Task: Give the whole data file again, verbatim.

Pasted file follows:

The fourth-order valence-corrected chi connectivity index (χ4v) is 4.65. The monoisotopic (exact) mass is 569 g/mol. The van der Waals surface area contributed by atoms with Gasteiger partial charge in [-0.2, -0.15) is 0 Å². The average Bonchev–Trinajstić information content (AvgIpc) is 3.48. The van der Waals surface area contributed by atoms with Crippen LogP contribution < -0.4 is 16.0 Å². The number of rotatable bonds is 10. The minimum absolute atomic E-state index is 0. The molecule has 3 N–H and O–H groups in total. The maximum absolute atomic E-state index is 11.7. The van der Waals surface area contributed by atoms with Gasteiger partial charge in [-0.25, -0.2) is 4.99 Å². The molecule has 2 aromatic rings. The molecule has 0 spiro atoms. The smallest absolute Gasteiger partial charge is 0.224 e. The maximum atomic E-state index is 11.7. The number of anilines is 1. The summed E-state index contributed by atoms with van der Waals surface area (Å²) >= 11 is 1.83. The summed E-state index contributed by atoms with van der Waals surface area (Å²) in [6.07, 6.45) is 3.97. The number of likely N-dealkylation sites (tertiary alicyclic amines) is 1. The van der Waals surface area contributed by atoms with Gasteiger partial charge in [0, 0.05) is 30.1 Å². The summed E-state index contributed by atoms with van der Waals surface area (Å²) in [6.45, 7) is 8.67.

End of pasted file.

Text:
The fourth-order valence-corrected chi connectivity index (χ4v) is 4.65. The monoisotopic (exact) mass is 569 g/mol. The van der Waals surface area contributed by atoms with Gasteiger partial charge in [-0.2, -0.15) is 0 Å². The average Bonchev–Trinajstić information content (AvgIpc) is 3.48. The van der Waals surface area contributed by atoms with Crippen LogP contribution < -0.4 is 16.0 Å². The number of rotatable bonds is 10. The minimum absolute atomic E-state index is 0. The molecule has 3 N–H and O–H groups in total. The maximum absolute atomic E-state index is 11.7. The van der Waals surface area contributed by atoms with Gasteiger partial charge in [-0.25, -0.2) is 4.99 Å². The molecule has 2 aromatic rings. The molecule has 0 spiro atoms. The smallest absolute Gasteiger partial charge is 0.224 e. The maximum atomic E-state index is 11.7. The number of anilines is 1. The summed E-state index contributed by atoms with van der Waals surface area (Å²) >= 11 is 1.83. The summed E-state index contributed by atoms with van der Waals surface area (Å²) in [6.07, 6.45) is 3.97. The number of likely N-dealkylation sites (tertiary alicyclic amines) is 1. The van der Waals surface area contributed by atoms with Gasteiger partial charge in [0, 0.05) is 30.1 Å². The summed E-state index contributed by atoms with van der Waals surface area (Å²) in [6.45, 7) is 8.67.